Bayberry wax

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Bayberry Wax


Wax covered berries from Myrica cerifera tree

A greenish-white vegetable wax that covers the berries of small myrtle bushes, such as Myrica cerifera, native to America, Europe, and Africa. Bayberry wax, or myrtle wax, is collected by boiling the berries in water. It contains myristic acid (58%), Palmitic acid (36%) and Oleic acid (1.3%). Bayberry wax is used for soapmaking, candlemaking, and buffing metals. It has a balsam-like odor and has been used as a natural insect repellent. The tannins from the bark extracts were used medicinally.

Synonyms and Related Terms

myrtle wax (Myrica cerifera; Morella cerifera); cera del árbol de la cera (Esp.); sweet gale (Myrica gale); candleberry wax (Myrica pensylvanica); capeberry wax (Myrica cordifolia); laurel wax; ocuba wax; bayberry tallow; vegetable tallow; wax myrtle; wax-myrtle; southern wax myrtle

Bayberry bark - exterior detail
Bayberry bark - interior detail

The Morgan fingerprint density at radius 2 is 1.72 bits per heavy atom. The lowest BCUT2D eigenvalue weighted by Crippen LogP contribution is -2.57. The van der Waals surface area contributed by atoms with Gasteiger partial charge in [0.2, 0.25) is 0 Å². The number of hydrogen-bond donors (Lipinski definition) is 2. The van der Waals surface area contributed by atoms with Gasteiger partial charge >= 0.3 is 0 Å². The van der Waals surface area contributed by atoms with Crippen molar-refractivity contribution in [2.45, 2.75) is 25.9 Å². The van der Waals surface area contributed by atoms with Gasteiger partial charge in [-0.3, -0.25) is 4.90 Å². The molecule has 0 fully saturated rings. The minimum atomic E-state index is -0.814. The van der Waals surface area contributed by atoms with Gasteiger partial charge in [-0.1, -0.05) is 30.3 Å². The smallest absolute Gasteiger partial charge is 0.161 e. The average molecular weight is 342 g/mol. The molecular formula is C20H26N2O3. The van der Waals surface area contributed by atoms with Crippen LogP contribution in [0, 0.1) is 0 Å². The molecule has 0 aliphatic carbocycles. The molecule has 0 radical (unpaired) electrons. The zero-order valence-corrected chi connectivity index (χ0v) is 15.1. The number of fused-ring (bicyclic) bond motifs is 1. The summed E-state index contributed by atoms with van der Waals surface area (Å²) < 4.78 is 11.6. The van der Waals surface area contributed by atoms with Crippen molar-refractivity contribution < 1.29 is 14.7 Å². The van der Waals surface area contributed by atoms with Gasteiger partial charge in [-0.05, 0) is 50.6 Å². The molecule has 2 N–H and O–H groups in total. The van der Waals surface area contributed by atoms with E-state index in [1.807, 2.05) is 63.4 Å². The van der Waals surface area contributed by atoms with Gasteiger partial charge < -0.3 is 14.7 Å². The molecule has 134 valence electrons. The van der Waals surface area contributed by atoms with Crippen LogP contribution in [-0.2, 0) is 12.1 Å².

Physical and Chemical Properties

  • Iodine value = 2.9-3.9
  • Acid value = 3.5
  • Saponification value = 205-217
  • Melting Point = 40-49 C
  • Density = 0.977-0.995 g/ml
  • Refractive Index = 1.436


Properties of Natural Waxes

Resources and Citations

  • G.S.Brady, Materials Handbook, McGraw-Hill Book Co., New York, 1971 Comment: p. 844; melting point = 40-46C, specific gravity = 0.995, saponification value = 205-212, contains 58% myristic acid, 36% palmitic acid and 1.3% oleic acid.
  • Dictionary of Building Preservation, Ward Bucher, ed., John Wiley & Sons, Inc., New York City, 1996
  • A History of Technology, Charles Singer, E.J. Holmyard, A.R. Hall (eds.), Clarendon Press, Oxford, Volume 1: From Early times to Fall of Ancient Empires, 1954
  • CRC Handbook of Chemistry and Physics, Robert Weast (ed.), CRC Press, Boca Raton, Florida, v. 61, 1980 Comment: melting point=46.7-48.8C, density=0.985, ref. index=1.436, iodine value=2.9-3.9, acid value=3.5, saponification value=205-217
  • Van Nostrand's Scientific Encyclopedia, Douglas M. Considine (ed.), Van Nostrand Reinhold, New York, 1976
  • The American Heritage Dictionary or Encarta, via Microsoft Bookshelf 98, Microsoft Corp., 1998

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